Integrating Rust Library Into Swift Code

updated on 29 March 2023

So, there’s a Rust library you put your eye on. It’s useful, well-written and has a bunch of GitHub stars, but you are writing a Swift code.

I had just this case with my recent Sudoku Application (Click to view).

The generation logic was written by my brother in Rust, and I needed a way to incorporate it into Xcode.

I tried various ways, most didn’t work very well - also because I’m using an Apple Silicon Mac which needs some compatibility adjustments. But at the end, I found an (sort of) easy way that works great.

P.S before we start: This is the way that worked the best for me - I’m sure there are other ways to make this integration 🙂

Let’s Get Right To It

Initialize CocoaPods In Your Xcode Project

This is pretty straight forward:

  1. Install CocoaPods: brew install cocoapods
  2. Open a terminal in your .xcodeproj folder and run pod init and then pod install

This will create .xcodeworkspace file in your project folder.


Download The Required Rust Library

Download the library to your computer, and put it in the same folder as your .xcodeworkspace beside your app folder, so the hierarchy is:

Hierarchy #1
Hierarchy #1

Create Another Folder For Your Own Rust Code

In this stage, we will initialize our own rust code, that will define C functions to be used later by the Swift bridge.

The steps:

  1. Create a new folder beside your .xcodeworkspace, I named it Native - so the hierarchy is:
Hierarchy #2
Hierarchy #2

2. Initialize a Cargo package in the new directory with cargo init

3. Edit the Cargo.toml file with these two important additions: 

- create-type should include “lib” and “staticlib”

- Add a dependency for our Rust library (now that I think of it, SudokuRust folder could go inside the Native folder)

name = "Native"
version = "0.1"
edition = "2021"

crate-type = ["lib", "staticlib"]

sudoku = {path = "../SudokuRust"}

Edit src/

Ok, this is important part #1:

- Define functions that use the sudoku library and return the result

- Define types that will be used by Swift later on

  1. Import the dependency
use sudoku::prelude::*;

2. Define the bridging function, in my case - generate a Sudoku board and return a Result (to be defined)

no_mangle - turns off Rust’s name mangling, so that it is easier to link to.

difficulty - a param of type usize (UInt in Swift)

We simply generate two boards, one full board and one with trimmed numbers for the player to solve.

After generating those, we return a pointer to each array with sudoku_to_ptr

pub extern "C" fn generate_sudoku(difficulty: usize) -> Result {
    let config = Config {
        difficulty: Difficulty::try_from(difficulty).unwrap(),

    let filled = Sudoku::new_filled(config);
    let unique = SudokuAlgorithm.generate_from(filled.clone(), config);

    Result {
        filled: sudoku_to_ptr(filled),
        unique: sudoku_to_ptr(unique),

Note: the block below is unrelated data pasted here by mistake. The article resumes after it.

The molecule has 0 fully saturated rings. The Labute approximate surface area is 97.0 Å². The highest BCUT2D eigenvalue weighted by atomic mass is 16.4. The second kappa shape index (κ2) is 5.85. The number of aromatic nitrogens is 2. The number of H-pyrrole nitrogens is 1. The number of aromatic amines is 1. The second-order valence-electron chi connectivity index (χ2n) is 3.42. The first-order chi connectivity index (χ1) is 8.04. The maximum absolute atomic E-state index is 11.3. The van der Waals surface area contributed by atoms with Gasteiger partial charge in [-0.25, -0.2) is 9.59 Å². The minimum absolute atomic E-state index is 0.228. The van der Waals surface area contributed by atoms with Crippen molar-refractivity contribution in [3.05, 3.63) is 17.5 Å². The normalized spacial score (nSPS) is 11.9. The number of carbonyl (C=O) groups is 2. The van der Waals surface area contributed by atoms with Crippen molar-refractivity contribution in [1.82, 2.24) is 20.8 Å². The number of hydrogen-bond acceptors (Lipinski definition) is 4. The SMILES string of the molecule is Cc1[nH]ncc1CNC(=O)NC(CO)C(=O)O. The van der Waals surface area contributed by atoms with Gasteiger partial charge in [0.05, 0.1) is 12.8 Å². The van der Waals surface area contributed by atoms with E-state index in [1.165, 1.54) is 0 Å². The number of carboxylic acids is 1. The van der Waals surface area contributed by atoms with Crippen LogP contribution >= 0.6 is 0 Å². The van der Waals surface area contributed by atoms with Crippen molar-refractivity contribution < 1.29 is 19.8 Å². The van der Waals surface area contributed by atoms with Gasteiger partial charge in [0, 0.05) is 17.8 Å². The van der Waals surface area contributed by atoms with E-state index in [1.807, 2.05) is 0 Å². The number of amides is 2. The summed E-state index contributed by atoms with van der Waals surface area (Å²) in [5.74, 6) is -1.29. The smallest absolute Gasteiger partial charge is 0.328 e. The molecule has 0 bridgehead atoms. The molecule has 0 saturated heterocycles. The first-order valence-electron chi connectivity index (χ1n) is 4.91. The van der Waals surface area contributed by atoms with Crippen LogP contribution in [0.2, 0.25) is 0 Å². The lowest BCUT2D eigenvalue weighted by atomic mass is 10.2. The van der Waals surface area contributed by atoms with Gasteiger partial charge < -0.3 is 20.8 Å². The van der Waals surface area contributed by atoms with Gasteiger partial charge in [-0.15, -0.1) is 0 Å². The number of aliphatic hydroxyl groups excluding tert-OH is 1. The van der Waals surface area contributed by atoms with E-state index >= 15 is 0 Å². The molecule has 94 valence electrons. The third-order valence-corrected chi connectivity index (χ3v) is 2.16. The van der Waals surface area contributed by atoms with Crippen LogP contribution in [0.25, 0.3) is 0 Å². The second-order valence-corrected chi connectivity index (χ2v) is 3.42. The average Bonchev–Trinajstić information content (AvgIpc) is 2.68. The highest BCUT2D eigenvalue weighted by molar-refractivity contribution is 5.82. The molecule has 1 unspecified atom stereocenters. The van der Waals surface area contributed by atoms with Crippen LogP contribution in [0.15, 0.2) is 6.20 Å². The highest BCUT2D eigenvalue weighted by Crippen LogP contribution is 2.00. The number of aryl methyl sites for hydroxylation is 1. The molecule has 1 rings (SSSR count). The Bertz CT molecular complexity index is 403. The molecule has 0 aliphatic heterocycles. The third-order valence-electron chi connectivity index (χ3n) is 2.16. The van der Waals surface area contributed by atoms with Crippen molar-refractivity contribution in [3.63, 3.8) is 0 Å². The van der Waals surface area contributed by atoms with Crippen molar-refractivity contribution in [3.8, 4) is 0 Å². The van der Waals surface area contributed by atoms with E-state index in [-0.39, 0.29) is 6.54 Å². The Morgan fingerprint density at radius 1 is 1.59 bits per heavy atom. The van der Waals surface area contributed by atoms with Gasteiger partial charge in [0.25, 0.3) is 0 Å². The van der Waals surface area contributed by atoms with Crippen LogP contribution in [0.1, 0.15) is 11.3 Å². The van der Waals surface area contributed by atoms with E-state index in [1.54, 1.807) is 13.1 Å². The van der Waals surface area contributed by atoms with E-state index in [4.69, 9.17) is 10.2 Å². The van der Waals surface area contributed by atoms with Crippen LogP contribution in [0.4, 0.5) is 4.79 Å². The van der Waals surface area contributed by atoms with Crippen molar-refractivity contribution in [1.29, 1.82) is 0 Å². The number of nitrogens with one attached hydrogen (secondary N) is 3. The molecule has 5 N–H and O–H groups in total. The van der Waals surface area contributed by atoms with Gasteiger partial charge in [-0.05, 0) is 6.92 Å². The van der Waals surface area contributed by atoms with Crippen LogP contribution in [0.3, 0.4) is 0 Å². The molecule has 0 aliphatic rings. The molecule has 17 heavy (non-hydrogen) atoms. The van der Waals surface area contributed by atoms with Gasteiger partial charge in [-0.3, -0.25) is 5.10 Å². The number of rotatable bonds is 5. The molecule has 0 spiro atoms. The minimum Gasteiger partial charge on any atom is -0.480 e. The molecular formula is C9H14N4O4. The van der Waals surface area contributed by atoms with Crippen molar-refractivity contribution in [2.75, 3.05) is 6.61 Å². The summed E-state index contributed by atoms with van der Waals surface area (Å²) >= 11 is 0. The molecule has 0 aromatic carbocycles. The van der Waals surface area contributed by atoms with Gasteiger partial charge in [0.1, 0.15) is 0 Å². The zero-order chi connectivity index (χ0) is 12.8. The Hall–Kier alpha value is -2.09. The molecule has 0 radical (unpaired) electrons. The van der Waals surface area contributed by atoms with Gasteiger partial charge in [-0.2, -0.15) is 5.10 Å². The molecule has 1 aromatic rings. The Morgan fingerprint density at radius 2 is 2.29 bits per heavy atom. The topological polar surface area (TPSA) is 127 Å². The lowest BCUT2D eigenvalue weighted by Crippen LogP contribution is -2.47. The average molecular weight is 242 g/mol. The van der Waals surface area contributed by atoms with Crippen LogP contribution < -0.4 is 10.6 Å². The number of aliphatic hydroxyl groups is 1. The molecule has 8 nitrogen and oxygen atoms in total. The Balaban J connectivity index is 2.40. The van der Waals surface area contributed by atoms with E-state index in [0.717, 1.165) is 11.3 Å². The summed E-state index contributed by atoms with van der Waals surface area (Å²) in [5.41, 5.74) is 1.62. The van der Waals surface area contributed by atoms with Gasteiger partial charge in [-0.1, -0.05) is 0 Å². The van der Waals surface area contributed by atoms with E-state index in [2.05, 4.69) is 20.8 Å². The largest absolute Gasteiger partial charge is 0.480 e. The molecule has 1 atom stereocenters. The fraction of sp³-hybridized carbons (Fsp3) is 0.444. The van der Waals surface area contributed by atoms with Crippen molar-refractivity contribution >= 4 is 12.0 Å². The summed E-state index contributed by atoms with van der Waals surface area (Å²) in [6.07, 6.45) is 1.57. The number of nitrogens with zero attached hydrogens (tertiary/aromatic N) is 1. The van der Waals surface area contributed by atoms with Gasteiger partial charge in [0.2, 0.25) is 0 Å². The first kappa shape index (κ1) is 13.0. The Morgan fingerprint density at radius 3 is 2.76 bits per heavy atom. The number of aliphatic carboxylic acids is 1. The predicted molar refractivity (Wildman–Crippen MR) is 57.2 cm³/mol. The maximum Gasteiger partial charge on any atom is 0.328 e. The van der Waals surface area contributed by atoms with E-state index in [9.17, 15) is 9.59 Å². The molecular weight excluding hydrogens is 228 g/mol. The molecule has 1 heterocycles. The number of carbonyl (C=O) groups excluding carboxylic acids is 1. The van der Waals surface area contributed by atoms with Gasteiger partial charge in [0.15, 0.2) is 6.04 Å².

3. The way you point to the array

- The function gets a Sudoku as a parameter

- The function returns a *mut usize

- The rest is some rust magic, but the main thing is using into_boxed_slice::into_raw in order to return a valid pointer

fn sudoku_to_ptr(sudoku: Sudoku) -> *mut usize {
    let vec = sudoku
        .map(|cell| cell.digit.map_or(0, |digit| *digit as usize))

    let slice = vec.into_boxed_slice();
    Box::into_raw(slice) as _

4. We also need a way to dispose of the pointers after we use them in Swift

pub extern "C" fn dispose(result: Result) {

5. And lastly, we need to define the Result type, with a destructor

pub struct Result {
    filled: *mut usize,
    unique: *mut usize,

impl Drop for Result {
    fn drop(&mut self) {
        unsafe {

Phew, that was intense - but we’re almost there!

Now we have a code that defines a simple function and the relevant types for our actual Swift code bridge to use.

Using Our Rust Code

First, we will transform our rust code into an additional project to be used by our workspace.

The tool i chose to use is [cargo-xcode](, it’s simple and gets the job done.

  1. run cargo install cargo-xcode
  2. Inside our Native folder, run cargo xcode, this will generate <rust-project-name>.xcodeproj - but don’t open it yet!
CleanShot 2023-03-13 at 19.14.14-olq4u

3. Open your workspace in Xcode and add the <rust-project-name>.xcodeproj to the workspace (drag the file into the parent project's sidebar).

CleanShot 2023-03-13 at 19.16.36-2uj1k

Bridging Into Swift

And this is important part #2

The last part before we can call our generate_sudoku function, is to write the Swift bridge.

Create a new folder, I called it Bridge, in your project’s folder like so - with 3 files:

Hierarchy #3
Hierarchy #3

1. RustSudoku-Bridging-Header.h (Yes, a one-liner)

#include "bridge.h"

2. bridge.c (Yes, a one-liner as well)

#include "bridge.h"

3. bridge.h - here we define our relevant functions and types: Result (names RustSudokuResult for Swift uniqueness), generate_sudoku and dispose

#ifndef bridge_h
#define bridge_h

#include <stdint.h>

typedef struct RustSudokuResult {
    uintptr_t* filled;
    uintptr_t* unique;
} RustSudokuResult;

RustSudokuResult generate_sudoku(uintptr_t);
void dispose(RustSudokuResult);

The Bridge Folder
The Bridge Folder

Finally - Calling Our Bridge Functions

That’s it! now we can call generate_sudoku and dispose from anywhere in our Swift code

CleanShot 2023-03-13 at 19.20.49-kmuan

A final important note about how to parse our UInt pointer to actual Int array:

// size = 9 since a Sudoku board contains 81 cells
private func parseArray(_ pointer: UnsafeMutablePointer<UInt>?) -> [Int]{
    return Array(UnsafeMutableBufferPointer(start: pointer, count: size * size))

Thanks for reading!

You're more then welcome to reach out to me via 🙂